By now you probably get the idea that there is a lot of very expensive science, technology and closely guarded and patented secrets as barriers to entry for new players. One diamond growth machine costs hundreds of thousands of dollars, with an output of only a few diamonds per month. Synthetic diamond production is the creation of a raw good, which can best be compared to an industry like steel, rather than assembled goods like computer chips or electronics. While there will be progressive improvements to increase yield and quality, synthetic diamond prices should remain relatively stable in the coming years.
Major Producers of Synthetic Gem-Quality Diamonds
AOTC / D.NEA – d.neadiamonds.com – HPHT – Yellow up to 2ct, Blue up to 1.50ct, White up to 1ct
Apollo – www.apollodiamond.com – CVD – White up to .50ct
Chatham – www.chatham.com – HPHT – Yellow up to 1.50ct, Blue up to .75ct
Gemesis – www.gemesis.com – HPHT – Yellow up to 3ct
Benefits & Drawbacks
Having a diamond come from a machine rather than the ground comes with certain advantages and disadvantages, depending on your perspective. These high-tech diamonds are “brand-new”, grown in roughly a week, rather than being potentially 100’s of millions of years old. They are grown by scientists and only use a modest amount of electricity and resources, so do not share the environmental impact or “conflict” and labor issues sometimes associated with mined diamonds. Colored synthetic diamonds are much more cost-effective with greater availability than their rare mined counterparts, which can provide affordable jewelry designs not otherwise possible using fancy colored mined diamonds.
Yellow Gemesis, Blue AOTC,
White diamonds are the most sought after and available color in mined gem-quality diamonds. It is the most difficult color to grow in the laboratory, so availability of synthetic white diamonds is still quite limited, with prices comparable to mined white diamonds. Other options for white diamond shoppers concerned about mining impact could consider estate or second-hand diamonds and those concerned about labor issues could consider diamonds mined from Canada, Australia, Russia, Botswana or other conflict-free regions.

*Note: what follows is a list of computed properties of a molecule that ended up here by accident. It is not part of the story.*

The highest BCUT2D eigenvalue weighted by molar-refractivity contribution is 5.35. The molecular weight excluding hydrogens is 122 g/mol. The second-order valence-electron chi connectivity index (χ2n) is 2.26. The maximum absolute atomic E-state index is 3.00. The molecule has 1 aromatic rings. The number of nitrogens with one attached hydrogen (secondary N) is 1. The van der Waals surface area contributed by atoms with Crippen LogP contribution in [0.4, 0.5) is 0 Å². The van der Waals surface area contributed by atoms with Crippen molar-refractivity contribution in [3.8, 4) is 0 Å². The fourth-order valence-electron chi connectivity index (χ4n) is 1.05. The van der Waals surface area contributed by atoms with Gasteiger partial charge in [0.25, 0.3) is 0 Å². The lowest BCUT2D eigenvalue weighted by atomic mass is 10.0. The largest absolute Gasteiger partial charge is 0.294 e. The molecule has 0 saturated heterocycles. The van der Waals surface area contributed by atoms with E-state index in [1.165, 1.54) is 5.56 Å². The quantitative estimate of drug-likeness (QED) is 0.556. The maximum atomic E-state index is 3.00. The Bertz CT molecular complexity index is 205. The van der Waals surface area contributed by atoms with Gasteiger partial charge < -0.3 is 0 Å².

Diavik diamond mine in Canada
A synthetic diamond is a real diamond and comes with its own benefits and drawbacks. Ultimately, it is up to you as the consumer to decide if a synthetic diamond is right for you and your desires.
For more discussion about synthetic diamonds, visit Pricescope’s Laboratory-Grown Diamonds / Man-Made Diamonds (MMD) forum.
A simulant is not a diamond and does not have the same chemical, physical and optical properties as a diamond. Be aware there are many companies selling simulants (e.g. fake diamond, cubic zirconium, moissanite, diamond coated CZ, etc.) and attempting to pass them off as synthetic/man-made diamonds, or using very confusing or misleading terminology to describe their products. As stated above, white synthetic diamonds are very rare with limited quantity and sizes, with prices comparable to mined white diamonds. If you come across a product seeming to be a white synthetic diamond, if it is not from either of the two white diamond producers above and priced at around the same cost as a natural diamond, proceed with extreme caution and do your research, as there is a high probability it is a simulant.
by Eric Franklin, President of D.NEA